Kakorwa says, “environment is life.” It needs to be nurtured and cared for, and human-induced stressors must be addressed to reduce negative impacts to livelihoods.
Brought up on the shores of Lake Tanganyika in Katombi village in Kigoma Region, Kakorwa has watched the climate and his surrounding environment change over time. He has noticed changes in the forests and with rainfall patterns. And as a fisherman by trade, he’s watched his livelihood steadily deteriorate, as fish populations have declined or even disappeared entirely.
Kakorwa believes the cause for such issues is a lack of knowledge about environmental stewardship and sustainable natural resource management. He also recognizes that as rainfall patterns become more unpredictable, population sizes increase and poverty levels worsen, a changing climate will only exacerbate these challenges.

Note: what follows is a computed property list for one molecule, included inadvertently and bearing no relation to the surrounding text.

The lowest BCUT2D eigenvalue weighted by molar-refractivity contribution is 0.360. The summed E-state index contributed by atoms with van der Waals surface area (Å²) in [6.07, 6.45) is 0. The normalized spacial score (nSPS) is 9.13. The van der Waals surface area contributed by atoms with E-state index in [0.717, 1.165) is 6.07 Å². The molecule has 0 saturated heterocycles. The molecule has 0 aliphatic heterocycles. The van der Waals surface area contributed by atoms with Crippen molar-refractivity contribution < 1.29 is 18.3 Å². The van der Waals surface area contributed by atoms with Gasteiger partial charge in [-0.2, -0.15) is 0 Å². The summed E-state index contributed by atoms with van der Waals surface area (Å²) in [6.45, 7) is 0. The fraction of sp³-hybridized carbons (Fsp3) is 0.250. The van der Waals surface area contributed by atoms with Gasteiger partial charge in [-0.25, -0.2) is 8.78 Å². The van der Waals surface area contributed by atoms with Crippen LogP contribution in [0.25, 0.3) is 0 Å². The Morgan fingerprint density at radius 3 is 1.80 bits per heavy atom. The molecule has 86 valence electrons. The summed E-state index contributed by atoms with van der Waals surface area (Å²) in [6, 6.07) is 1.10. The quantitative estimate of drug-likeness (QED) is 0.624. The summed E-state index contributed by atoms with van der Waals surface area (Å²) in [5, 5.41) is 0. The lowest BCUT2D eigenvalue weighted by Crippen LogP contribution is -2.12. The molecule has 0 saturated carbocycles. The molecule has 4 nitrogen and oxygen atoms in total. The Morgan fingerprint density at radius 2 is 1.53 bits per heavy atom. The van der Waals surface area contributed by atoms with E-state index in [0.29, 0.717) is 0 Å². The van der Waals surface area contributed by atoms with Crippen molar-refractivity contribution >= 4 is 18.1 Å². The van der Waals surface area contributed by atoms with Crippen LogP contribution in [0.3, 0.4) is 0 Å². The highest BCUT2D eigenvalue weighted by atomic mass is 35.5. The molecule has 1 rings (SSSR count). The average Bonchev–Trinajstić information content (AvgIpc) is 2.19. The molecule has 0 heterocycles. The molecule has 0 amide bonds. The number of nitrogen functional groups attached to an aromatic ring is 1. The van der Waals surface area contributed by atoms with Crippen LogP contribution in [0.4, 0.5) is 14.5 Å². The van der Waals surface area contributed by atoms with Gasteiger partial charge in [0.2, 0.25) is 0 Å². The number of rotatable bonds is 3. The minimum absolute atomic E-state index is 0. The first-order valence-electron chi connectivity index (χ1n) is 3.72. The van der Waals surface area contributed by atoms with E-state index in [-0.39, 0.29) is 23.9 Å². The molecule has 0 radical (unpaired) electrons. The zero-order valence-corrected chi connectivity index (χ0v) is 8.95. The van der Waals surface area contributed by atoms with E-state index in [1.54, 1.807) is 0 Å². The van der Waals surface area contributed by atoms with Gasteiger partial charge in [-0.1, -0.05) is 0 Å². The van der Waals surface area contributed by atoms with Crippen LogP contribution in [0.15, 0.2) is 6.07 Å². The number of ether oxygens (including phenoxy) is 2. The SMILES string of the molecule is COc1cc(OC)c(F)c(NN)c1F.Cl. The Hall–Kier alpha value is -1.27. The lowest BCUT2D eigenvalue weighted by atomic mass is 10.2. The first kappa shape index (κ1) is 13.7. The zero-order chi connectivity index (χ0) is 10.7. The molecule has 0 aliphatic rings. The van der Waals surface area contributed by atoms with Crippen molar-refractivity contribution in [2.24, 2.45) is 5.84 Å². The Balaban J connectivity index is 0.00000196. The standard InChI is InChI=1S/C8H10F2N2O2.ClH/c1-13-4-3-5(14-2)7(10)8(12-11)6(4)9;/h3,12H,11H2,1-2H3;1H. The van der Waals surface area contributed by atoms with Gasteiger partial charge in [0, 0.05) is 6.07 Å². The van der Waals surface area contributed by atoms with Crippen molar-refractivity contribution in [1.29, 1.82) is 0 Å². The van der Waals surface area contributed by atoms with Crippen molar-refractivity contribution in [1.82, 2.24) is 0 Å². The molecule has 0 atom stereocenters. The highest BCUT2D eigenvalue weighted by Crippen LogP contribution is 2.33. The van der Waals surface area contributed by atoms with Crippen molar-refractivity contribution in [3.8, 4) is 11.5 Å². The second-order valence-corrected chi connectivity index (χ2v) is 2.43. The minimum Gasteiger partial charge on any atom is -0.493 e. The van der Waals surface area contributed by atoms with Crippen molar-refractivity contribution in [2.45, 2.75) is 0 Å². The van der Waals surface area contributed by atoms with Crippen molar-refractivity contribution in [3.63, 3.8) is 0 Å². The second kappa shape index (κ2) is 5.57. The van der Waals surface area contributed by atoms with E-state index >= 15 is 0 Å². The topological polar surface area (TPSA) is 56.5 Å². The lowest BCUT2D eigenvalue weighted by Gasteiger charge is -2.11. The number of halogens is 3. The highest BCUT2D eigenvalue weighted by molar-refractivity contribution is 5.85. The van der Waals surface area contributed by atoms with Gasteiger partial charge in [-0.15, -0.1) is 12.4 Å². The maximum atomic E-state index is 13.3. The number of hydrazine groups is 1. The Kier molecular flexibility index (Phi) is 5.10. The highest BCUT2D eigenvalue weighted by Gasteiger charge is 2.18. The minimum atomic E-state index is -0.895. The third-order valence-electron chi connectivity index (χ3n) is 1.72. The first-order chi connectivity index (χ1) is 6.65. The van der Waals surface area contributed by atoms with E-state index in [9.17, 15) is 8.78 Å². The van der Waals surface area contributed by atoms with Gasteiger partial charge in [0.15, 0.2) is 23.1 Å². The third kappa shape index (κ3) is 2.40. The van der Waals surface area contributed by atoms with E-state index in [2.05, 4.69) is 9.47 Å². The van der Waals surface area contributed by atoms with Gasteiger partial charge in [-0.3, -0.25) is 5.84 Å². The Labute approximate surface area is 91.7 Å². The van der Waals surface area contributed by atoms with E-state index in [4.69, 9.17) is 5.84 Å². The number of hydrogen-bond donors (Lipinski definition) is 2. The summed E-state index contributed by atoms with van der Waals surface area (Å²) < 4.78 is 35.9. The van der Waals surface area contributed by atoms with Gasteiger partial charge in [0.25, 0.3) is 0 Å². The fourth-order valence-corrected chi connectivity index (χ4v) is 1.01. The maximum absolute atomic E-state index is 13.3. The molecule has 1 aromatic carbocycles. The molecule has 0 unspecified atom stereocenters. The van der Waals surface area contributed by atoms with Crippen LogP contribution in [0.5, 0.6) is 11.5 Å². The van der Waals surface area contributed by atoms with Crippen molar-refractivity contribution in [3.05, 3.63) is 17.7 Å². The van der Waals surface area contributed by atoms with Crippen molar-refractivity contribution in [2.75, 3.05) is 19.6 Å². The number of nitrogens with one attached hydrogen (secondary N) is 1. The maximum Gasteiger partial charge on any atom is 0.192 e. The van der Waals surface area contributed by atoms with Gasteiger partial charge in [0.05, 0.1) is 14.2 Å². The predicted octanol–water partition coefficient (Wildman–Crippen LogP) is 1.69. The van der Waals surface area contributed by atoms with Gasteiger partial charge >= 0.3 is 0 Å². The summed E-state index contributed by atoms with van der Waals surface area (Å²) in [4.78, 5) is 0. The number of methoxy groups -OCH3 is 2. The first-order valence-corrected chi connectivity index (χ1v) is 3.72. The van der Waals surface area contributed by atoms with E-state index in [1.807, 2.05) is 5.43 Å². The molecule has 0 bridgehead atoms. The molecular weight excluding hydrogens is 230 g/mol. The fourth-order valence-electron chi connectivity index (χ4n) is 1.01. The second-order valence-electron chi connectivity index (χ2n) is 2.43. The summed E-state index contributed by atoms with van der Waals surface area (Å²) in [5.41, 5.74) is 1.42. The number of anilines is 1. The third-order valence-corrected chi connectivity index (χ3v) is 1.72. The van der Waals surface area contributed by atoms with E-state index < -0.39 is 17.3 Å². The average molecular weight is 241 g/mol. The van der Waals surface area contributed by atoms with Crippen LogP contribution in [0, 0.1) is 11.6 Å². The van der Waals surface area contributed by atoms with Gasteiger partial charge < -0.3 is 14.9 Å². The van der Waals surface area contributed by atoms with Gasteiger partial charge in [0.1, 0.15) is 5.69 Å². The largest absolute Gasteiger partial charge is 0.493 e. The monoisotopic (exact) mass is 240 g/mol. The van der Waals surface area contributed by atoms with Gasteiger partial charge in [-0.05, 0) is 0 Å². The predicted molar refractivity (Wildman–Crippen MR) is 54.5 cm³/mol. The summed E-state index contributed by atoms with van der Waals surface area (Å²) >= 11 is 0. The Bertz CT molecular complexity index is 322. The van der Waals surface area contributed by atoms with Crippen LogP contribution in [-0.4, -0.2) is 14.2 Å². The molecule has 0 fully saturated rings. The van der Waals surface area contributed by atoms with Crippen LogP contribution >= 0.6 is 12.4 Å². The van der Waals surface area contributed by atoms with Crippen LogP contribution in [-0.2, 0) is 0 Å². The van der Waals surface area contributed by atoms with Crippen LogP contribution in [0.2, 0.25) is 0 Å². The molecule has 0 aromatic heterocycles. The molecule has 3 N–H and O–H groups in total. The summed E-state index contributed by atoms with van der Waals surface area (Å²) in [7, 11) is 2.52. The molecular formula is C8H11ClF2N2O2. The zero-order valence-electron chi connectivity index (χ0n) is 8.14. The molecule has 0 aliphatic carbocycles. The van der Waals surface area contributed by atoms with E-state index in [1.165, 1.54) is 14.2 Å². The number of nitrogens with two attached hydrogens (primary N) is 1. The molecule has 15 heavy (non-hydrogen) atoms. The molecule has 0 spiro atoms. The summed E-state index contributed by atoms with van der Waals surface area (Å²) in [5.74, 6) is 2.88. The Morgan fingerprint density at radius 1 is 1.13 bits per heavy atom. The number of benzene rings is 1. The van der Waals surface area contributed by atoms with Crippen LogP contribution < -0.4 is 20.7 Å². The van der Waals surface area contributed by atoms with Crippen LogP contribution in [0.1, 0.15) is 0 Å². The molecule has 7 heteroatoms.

Kakorwa speaks a lot about deforestation, specifically forest fires and charcoal making. He links the increasingly deforested slopes near the Lake to the decline in fish populations due to run-off issues. There is either a lack of nutrients during drought or an overabundance of it during harsh rainstorms. Additionally, destructive fishing practices, such as “kokoro,” are becoming more common, which is only adding to the population troubles. One of Kakorwa’s favorite fish to catch as a boy, “birigi,” is no longer present in his part of the lake.
Kakorwa firmly believes more education and awareness is needed about these issues. People need to connect their surrounding environment, and how they manage it, to their own livelihoods. He feels the government should be more active in learning from the village level, to understand the problems and develop realistic solutions.
Kakorwa has started his own CSO, “Environment Against Poverty,” that promotes sustainable natural resource management and environmental stewardship in his community.